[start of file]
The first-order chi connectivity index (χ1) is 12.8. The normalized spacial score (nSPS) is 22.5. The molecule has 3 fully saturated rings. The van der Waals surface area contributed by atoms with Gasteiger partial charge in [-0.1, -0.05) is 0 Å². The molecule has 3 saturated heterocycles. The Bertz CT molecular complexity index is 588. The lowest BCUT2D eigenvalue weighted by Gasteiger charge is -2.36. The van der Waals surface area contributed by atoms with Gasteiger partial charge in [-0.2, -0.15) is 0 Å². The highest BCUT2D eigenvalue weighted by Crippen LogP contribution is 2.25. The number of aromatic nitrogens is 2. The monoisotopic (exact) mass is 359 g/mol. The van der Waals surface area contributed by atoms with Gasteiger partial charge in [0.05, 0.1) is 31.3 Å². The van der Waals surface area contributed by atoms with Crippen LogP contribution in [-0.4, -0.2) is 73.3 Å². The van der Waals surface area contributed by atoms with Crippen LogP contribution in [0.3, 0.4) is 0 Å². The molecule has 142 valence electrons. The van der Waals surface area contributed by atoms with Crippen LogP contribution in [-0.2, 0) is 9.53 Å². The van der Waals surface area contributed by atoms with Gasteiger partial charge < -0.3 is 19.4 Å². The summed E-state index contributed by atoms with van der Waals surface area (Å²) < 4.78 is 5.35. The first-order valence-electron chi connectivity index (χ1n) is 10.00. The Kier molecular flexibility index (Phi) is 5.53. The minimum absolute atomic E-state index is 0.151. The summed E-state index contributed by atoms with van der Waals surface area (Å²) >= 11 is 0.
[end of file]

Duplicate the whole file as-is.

The first-order chi connectivity index (χ1) is 12.8. The normalized spacial score (nSPS) is 22.5. The molecule has 3 fully saturated rings. The van der Waals surface area contributed by atoms with Gasteiger partial charge in [-0.1, -0.05) is 0 Å². The molecule has 3 saturated heterocycles. The Bertz CT molecular complexity index is 588. The lowest BCUT2D eigenvalue weighted by Gasteiger charge is -2.36. The van der Waals surface area contributed by atoms with Gasteiger partial charge in [-0.2, -0.15) is 0 Å². The highest BCUT2D eigenvalue weighted by Crippen LogP contribution is 2.25. The number of aromatic nitrogens is 2. The monoisotopic (exact) mass is 359 g/mol. The van der Waals surface area contributed by atoms with Gasteiger partial charge in [0.05, 0.1) is 31.3 Å². The van der Waals surface area contributed by atoms with Crippen LogP contribution in [-0.4, -0.2) is 73.3 Å². The van der Waals surface area contributed by atoms with Crippen LogP contribution in [0.3, 0.4) is 0 Å². The molecule has 142 valence electrons. The van der Waals surface area contributed by atoms with Crippen LogP contribution in [-0.2, 0) is 9.53 Å². The van der Waals surface area contributed by atoms with Gasteiger partial charge < -0.3 is 19.4 Å². The summed E-state index contributed by atoms with van der Waals surface area (Å²) < 4.78 is 5.35. The first-order valence-electron chi connectivity index (χ1n) is 10.00. The Kier molecular flexibility index (Phi) is 5.53. The minimum absolute atomic E-state index is 0.151. The summed E-state index contributed by atoms with van der Waals surface area (Å²) >= 11 is 0.